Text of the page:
Dec 8, 2014 // 5 minutes
This right here is the definition of an underrated game in my eyes. I’ve seen it on sale quite a bit and it’s been around for quite a few years but I never really see anyone talk about it or recommend it! It ticks the main boxes in what I look for which are an interesting concept backed up by an enjoyable story, interesting characters and gameplay that I don’t find boring, even 8 hours in to the title.
The story is originally what got me interested in this game. I actually pre- ordered it back when it released based on no more than a story trailer which generally is a dumb idea but I was gladly surprised at what I received! The premise is that it’s the future and the world is finally at a point where we have robots to assist humanity both in industrial settings and in the home. It’s soon exposed however, that there are also robots who have the appearance of humans but they themselves are not even aware that they are robots. Your objective in the game is to track down the mastermind who has started creating illegal types of robots and take them down but of course, there are twists along the way that make for an interesting science fiction story. I can ’t think of a lot of games that actually have science fiction stories that explore concepts such as the one Binary Domain looks at and I really do hope we get more! I actually genuinely wanted to find out what was going on instead of feeling like I was plowing through a bunch of boring nonsense just to get to the ending like a lot of games I ’ve come across lately.
The characters are also a part of the game I really enjoyed. Some people might argue that they’re pretty generic but I’d disagree. You’ve got the protagonist who is your average white male hero, your “best bro” african american pal, an asian love interest, a male and female British MI6 duo and a French combat robot who all form your team assisting you along the way. I realised while replaying that you’ve actually got quite a diverse set of nationalities in the game when you think about it. Along the way, you’ll run into events where your team splits up and you’re given the chance to pick who is on your team, generally 2 members excluding yourself.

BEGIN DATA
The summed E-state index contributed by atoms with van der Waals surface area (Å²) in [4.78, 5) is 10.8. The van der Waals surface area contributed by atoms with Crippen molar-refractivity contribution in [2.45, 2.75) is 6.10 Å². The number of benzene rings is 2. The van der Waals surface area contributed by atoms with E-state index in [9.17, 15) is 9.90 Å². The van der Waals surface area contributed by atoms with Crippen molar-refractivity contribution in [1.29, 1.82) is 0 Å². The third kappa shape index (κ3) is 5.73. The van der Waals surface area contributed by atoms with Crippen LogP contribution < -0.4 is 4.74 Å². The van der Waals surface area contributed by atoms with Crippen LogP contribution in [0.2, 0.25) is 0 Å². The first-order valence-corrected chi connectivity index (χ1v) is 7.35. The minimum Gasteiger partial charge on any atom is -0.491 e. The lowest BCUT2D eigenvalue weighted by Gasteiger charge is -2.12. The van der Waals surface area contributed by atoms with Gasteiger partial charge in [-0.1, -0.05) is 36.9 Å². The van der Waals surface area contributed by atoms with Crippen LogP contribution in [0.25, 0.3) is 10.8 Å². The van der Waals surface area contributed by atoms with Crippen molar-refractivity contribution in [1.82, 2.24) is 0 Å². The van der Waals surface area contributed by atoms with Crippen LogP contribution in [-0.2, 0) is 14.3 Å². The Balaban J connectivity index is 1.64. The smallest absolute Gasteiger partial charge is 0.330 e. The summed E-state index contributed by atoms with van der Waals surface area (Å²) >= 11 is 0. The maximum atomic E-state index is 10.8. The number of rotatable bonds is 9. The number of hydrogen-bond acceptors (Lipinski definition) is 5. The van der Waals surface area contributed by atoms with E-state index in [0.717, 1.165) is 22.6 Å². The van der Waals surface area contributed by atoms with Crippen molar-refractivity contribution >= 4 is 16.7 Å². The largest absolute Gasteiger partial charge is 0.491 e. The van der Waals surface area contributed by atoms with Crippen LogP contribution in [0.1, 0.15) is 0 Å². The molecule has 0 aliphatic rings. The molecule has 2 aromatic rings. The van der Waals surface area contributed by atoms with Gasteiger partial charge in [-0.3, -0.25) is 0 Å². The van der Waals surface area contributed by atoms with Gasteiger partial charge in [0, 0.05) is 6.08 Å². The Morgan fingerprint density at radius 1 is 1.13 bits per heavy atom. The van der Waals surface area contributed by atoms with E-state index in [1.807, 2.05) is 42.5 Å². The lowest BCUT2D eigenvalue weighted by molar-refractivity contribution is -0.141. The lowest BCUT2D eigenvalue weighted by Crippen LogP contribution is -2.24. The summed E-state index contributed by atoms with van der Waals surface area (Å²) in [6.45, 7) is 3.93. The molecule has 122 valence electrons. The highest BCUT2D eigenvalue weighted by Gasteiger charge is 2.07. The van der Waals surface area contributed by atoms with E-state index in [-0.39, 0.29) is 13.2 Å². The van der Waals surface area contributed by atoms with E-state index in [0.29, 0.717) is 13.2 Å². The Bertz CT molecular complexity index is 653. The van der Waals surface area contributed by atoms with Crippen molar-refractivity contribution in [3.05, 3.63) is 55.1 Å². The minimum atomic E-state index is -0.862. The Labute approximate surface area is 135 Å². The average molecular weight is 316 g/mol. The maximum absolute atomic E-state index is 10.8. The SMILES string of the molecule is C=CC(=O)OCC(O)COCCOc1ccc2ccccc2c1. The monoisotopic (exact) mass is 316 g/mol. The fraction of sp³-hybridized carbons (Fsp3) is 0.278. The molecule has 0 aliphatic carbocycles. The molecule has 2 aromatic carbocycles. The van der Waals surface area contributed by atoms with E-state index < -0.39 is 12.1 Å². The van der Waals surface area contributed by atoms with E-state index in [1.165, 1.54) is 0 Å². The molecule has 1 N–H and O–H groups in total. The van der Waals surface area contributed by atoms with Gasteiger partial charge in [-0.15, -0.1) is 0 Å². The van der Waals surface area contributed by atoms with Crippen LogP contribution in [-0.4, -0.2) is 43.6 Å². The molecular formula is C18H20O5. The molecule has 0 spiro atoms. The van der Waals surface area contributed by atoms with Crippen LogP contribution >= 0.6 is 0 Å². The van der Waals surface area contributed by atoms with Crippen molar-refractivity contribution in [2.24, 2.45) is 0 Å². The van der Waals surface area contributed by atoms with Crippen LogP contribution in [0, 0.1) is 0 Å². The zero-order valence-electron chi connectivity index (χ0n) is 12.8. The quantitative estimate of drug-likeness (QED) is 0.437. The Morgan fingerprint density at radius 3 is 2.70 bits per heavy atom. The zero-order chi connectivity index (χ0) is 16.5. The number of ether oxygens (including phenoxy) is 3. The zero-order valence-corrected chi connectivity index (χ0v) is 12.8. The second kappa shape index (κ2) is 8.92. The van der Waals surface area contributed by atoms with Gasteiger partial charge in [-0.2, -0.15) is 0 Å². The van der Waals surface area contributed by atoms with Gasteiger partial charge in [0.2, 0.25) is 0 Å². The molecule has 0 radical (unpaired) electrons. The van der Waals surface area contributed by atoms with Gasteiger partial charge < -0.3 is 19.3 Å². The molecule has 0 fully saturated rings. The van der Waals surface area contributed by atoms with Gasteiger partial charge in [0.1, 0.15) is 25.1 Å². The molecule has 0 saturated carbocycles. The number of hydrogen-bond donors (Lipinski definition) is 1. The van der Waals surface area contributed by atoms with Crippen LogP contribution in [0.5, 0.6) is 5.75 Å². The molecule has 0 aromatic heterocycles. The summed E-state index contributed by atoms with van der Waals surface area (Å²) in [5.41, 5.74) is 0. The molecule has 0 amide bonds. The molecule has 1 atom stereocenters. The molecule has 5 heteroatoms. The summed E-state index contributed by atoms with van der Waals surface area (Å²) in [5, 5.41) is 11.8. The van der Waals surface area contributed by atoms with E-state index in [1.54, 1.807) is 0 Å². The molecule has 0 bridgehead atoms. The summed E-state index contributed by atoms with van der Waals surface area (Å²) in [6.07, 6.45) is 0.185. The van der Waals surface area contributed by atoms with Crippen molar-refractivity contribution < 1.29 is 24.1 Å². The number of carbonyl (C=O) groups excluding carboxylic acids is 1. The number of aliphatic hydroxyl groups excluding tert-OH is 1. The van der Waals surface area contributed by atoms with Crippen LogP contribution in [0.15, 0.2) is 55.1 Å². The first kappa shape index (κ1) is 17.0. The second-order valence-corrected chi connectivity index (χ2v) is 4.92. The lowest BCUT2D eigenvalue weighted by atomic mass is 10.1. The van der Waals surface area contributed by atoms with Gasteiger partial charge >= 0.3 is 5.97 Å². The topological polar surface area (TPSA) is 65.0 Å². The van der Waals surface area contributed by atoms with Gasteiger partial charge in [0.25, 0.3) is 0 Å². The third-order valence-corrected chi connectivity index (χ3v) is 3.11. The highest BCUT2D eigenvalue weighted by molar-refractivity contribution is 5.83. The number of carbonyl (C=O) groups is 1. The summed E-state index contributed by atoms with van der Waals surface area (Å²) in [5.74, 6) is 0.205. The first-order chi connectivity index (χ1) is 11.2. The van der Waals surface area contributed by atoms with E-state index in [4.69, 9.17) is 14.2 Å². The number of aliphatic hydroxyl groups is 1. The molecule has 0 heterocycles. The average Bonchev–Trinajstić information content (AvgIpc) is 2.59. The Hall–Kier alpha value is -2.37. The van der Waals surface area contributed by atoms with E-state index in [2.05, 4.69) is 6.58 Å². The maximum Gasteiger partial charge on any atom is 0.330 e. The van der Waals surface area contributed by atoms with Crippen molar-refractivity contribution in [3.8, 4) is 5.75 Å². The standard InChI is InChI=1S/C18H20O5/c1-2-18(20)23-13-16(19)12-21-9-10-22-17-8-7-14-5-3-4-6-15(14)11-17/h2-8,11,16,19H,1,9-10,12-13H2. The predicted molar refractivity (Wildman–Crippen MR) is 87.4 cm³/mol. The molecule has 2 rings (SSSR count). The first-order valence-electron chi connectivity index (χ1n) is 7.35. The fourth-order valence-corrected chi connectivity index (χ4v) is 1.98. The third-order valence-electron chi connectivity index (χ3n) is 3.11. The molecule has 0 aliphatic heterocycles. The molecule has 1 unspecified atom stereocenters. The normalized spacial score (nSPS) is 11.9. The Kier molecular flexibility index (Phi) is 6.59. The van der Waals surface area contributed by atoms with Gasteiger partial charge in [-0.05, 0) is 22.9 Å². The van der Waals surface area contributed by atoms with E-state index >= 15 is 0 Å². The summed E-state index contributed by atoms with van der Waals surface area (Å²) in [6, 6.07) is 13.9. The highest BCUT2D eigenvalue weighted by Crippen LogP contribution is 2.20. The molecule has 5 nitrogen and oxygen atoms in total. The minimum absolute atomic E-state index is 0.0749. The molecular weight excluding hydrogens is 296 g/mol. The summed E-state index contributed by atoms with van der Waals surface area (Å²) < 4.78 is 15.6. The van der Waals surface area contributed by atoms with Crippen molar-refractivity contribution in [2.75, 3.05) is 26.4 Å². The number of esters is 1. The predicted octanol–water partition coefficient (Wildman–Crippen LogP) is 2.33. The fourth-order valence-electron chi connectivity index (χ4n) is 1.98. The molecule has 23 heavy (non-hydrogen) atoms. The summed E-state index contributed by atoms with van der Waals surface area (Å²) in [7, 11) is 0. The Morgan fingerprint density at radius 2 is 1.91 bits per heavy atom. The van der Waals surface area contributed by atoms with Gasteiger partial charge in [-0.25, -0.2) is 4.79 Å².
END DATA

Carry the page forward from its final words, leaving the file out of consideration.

The dev team put special care into the voice overs so no matter what two characters you pick, they will have completely different conversations than if you ’d matched up other characters lending itself very well to replayability as well as giving you the opportunity to learn more about characters you care about! There are also times during the action where a character might ask you a question or confirm a tactic with you and you’re given the chance to respond in a few different ways. It’s a neat way of making the character feel like they have a bit more involvement in the interactions between team mates. There is also a trust system which, I thought was just tied into the AI and how likely it is to aid you but it actually turns out that there are some elements of the story that alter a bit. If certain characters have low trust, eg; from disagreeing with them too much or shooting them accidentally, they may betray you at certain key points in the ending so in that sense, there’s a “best” ending you can get. I didn’t actually realise that even after having played through twice since I must have had trust just high enough both times. It’s a game that still keeps on surprising me!
The game itself is a third person shooter that I really think should feel boring but for some reason, it just doesn’t. I think it’s probably because the enemies, being robots, have this strange way of just slowly falling apart as you pump them full of bullets. Their legs might shatter and they ’ll slowly crawl along the ground towards you or perhaps instead you just shoot off their arms making them sorta just run at you. Likewise, it transfers over to really fun boss battles where it feels like you’re tearing the hull of whatever cybernetic giant you’re fighting to shreds! I don’t even really have a lot to say about it other than it’s strangely enjoyable despite being nothing hugely out of the ordinary.
If you’re interested in picking it up, I can recommend the PC version but you ’ll likely want to play it with a controller. There’s nothing wrong with the PC controls for the most part, you can aim fine and that but having played it on PS3 the first time though and the PC version the second time, I feel that playing with a gamepad just feels nicer. The Steam version has controller support so it’s probably the best version in terms of visuals and what not but every other version will work just as fine. I’m definitely a fan of this underrated game and I really would be interested in a sequel although the game didn ’t sell a huge number of copies. It leaves itself somewhat open ended however so who knows what’s in store.